News

The Ukraine/Russia Conflict Only Strengthens the Case for Renewables


For years, Russia has been known as an energy superpower. As the world’s third-largest oil producer and second-largest natural gas producer, fossil fuel sales account for a significant portion of the country’s economy and have long provided the country with political leverage. Many countries across the world depend on Russia for oil and natural gas imports; in Europe, nearly 40 percent of natural gas and more than a quarter of oil imports stem from Russia. Even in the United States, though we are less reliant, around eight percent of oil and petroleum products are Russian. The United States does not buy any Russian natural gas.

Source: Nations Online Project

With the recent conflict in Ukraine, however, western countries are caught in the middle of an energy conundrum. Not only have fossil fuel supplies and projects been disrupted by the war, but countries are struggling to balance condemning/sanctioning Russia with continuing to meet their energy needs. The costs of fossil energy were already on the upswing prior to the Ukraine invasion with oil costs the highest they’ve been since 2014; now, prices are skyrocketing. 

Ukrainian President Volodymyr Zelenskyy asked for western nations to add Russian oil and gas to a growing list of sanctions and embargoes. After tossing around the idea of sanctions, the Biden Administration signed an executive order on March 8 banning Russian energy imports to the United States. This order forbids new Russian energy contracts and calls for phasing out existing contracts by mid-April. But it’s not always that easy for countries more deeply entrenched in Russian fossil energy. While European nations imposed a number of economic sanctions at the start of the Ukrainian invasion, fuels were notably exempt from the mix. Immediately eliminating European energy imports would deal an immense blow to the Russian economy. On the flip side, however, it would threaten European citizens and industries, and limit countries’ ability to otherwise counter Russian attacks.

European options to scale up alternative fuel supplies are currently limited. Officials are looking for possibilities to reduce Russian dependence, but it will take time. The U.K. plans to phase out oil and petroleum products over the course of the next year. The European Union’s new plan pledges to reduce Russian gas purchases by two-thirds before the end of 2022. Goals for ceasing all fossil fuel purchases, however, are as far out as 2030. Countries can only change their fuels but so quickly, especially considering how governments have dragged their feet on a clean energy transition.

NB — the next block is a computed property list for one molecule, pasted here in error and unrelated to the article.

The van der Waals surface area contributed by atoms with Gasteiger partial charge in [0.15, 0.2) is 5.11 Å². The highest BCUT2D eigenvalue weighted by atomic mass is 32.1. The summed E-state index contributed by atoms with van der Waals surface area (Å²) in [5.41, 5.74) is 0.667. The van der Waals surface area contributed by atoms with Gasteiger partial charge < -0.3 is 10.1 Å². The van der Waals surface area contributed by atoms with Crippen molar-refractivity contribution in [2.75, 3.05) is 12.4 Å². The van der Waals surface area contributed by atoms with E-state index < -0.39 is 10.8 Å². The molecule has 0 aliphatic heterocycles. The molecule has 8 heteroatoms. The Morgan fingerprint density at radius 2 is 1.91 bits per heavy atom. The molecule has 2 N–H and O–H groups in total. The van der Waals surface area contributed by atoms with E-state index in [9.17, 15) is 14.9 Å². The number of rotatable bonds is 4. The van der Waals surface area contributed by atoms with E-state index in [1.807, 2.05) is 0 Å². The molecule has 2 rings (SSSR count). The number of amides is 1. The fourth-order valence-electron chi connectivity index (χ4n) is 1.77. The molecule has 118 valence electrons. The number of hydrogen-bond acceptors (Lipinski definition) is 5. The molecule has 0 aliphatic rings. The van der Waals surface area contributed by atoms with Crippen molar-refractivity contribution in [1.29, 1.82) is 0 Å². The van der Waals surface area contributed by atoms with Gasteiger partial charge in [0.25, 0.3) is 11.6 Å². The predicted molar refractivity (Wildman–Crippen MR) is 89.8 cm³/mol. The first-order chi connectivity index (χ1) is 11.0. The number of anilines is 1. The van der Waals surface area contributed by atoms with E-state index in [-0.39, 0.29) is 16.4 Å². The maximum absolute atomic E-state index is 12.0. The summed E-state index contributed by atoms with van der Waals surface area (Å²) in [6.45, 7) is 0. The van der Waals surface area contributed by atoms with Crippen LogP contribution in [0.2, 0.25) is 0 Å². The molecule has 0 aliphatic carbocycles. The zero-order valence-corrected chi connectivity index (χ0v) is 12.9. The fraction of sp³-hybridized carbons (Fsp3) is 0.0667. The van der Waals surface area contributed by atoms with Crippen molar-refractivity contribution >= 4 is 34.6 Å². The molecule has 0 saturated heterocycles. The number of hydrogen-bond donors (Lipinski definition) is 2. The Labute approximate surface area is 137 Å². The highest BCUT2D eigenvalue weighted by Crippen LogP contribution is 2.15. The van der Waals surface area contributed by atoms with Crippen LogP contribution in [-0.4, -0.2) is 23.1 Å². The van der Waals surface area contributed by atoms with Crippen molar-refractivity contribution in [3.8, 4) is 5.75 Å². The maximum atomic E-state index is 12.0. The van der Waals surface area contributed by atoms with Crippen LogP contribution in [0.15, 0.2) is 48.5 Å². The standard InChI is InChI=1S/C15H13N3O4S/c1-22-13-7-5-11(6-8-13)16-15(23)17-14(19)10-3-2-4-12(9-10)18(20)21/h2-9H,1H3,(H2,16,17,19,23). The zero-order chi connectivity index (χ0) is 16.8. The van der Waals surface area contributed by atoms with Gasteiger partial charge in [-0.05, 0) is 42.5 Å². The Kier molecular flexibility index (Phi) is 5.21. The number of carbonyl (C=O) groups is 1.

While certainly a convoluted topic, the Russian energy dilemma reveals how energy issues – and subsequently, climate change issues – threaten national security. A world relying primarily on fossil fuels may always be one war away from energy collapse and international disaster. What’s more, as evidenced by a timely new report from the U.N.’s Intergovernmental Panel on Climate Change, planetary warming due to fossil fuel emissions is a massive threat to human welfare. Diversified markets are key, and clean energy should be the answer. Whereas fossil resources may be concentrated in only certain locations, solar and wind resources are broadly available across the world. Economies powered by renewable energy thus better insulate themselves from situations like that of Europe and Russia.

Now is the time to recognize the volatility and insecurity of fossil fuels – not to mention their climate impacts – and make the transition to clean energy. As countries cut off dirty imports, it seems like a great opportunity to scale up renewable resources. But while there are some plans to accelerate renewable energy development, it seems that many governments are still looking to fossil fuels as the answer. Some European leaders note that the long-term solution should be renewable energy. However, the E.U. has spoken of replacing Russian gas (for the time being) with imported liquified natural gas from the United States and elsewhere.

In the United States, President Biden noted that the crisis should motivate a transition to clean energy. He pushed back on the notion that loosening environmental regulations and pulling back on clean investments will lower energy prices. But despite the president’s promises to slash fossil fuel usage, the United States is still seeking to replace Russian oil with diplomacy from Saudi Arabia, Iran, and Venezuela. And while some members of Congress say renewable energy investments are the best way to cut ties with “fossil-fuel despots,” others are pushing for a domestic drilling and fracking free-for-all. 

One thing is for sure, doubling down on fossil fuels is not the way to a better future. Both energy and climate change are issues of national security. Now is the time to emphasize diversifying our markets with clean, reliable energy sources. A clean energy world is one that is safer for all.